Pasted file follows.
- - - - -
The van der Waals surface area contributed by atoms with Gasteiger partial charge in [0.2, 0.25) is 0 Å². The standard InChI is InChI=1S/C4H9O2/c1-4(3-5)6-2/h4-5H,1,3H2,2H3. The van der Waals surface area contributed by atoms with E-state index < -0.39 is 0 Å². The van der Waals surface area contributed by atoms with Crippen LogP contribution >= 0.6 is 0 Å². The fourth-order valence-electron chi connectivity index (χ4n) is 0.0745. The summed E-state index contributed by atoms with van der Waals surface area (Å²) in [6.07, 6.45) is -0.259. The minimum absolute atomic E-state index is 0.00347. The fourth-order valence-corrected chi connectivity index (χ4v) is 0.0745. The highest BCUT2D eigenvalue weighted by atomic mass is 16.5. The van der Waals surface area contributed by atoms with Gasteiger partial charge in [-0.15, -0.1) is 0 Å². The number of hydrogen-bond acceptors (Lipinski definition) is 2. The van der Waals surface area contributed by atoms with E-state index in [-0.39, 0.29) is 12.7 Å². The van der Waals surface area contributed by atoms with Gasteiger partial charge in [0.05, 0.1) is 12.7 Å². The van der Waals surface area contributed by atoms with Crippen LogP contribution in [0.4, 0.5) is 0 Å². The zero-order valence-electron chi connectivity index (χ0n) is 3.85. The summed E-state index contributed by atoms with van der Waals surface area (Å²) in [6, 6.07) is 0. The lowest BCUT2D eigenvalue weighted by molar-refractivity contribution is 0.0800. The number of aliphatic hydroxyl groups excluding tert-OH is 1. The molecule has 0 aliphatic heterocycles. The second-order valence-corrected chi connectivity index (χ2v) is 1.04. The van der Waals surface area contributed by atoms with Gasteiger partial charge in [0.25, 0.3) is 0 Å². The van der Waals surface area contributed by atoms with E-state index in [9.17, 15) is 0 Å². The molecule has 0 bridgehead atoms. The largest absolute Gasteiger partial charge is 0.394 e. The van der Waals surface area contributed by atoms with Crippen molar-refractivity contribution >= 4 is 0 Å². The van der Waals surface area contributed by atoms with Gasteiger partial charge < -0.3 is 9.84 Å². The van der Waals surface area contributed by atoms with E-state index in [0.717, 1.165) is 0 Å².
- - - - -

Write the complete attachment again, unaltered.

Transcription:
The van der Waals surface area contributed by atoms with Gasteiger partial charge in [0.2, 0.25) is 0 Å². The standard InChI is InChI=1S/C4H9O2/c1-4(3-5)6-2/h4-5H,1,3H2,2H3. The van der Waals surface area contributed by atoms with E-state index < -0.39 is 0 Å². The van der Waals surface area contributed by atoms with Crippen LogP contribution >= 0.6 is 0 Å². The fourth-order valence-electron chi connectivity index (χ4n) is 0.0745. The summed E-state index contributed by atoms with van der Waals surface area (Å²) in [6.07, 6.45) is -0.259. The minimum absolute atomic E-state index is 0.00347. The fourth-order valence-corrected chi connectivity index (χ4v) is 0.0745. The highest BCUT2D eigenvalue weighted by atomic mass is 16.5. The van der Waals surface area contributed by atoms with Gasteiger partial charge in [-0.15, -0.1) is 0 Å². The number of hydrogen-bond acceptors (Lipinski definition) is 2. The van der Waals surface area contributed by atoms with E-state index in [-0.39, 0.29) is 12.7 Å². The van der Waals surface area contributed by atoms with Gasteiger partial charge in [0.05, 0.1) is 12.7 Å². The van der Waals surface area contributed by atoms with Crippen LogP contribution in [0.4, 0.5) is 0 Å². The zero-order valence-electron chi connectivity index (χ0n) is 3.85. The summed E-state index contributed by atoms with van der Waals surface area (Å²) in [6, 6.07) is 0. The lowest BCUT2D eigenvalue weighted by molar-refractivity contribution is 0.0800. The number of aliphatic hydroxyl groups excluding tert-OH is 1. The molecule has 0 aliphatic heterocycles. The second-order valence-corrected chi connectivity index (χ2v) is 1.04. The van der Waals surface area contributed by atoms with Gasteiger partial charge in [0.25, 0.3) is 0 Å². The van der Waals surface area contributed by atoms with E-state index in [9.17, 15) is 0 Å². The molecule has 0 bridgehead atoms. The largest absolute Gasteiger partial charge is 0.394 e. The van der Waals surface area contributed by atoms with Crippen molar-refractivity contribution >= 4 is 0 Å². The van der Waals surface area contributed by atoms with Gasteiger partial charge < -0.3 is 9.84 Å². The van der Waals surface area contributed by atoms with E-state index in [0.717, 1.165) is 0 Å².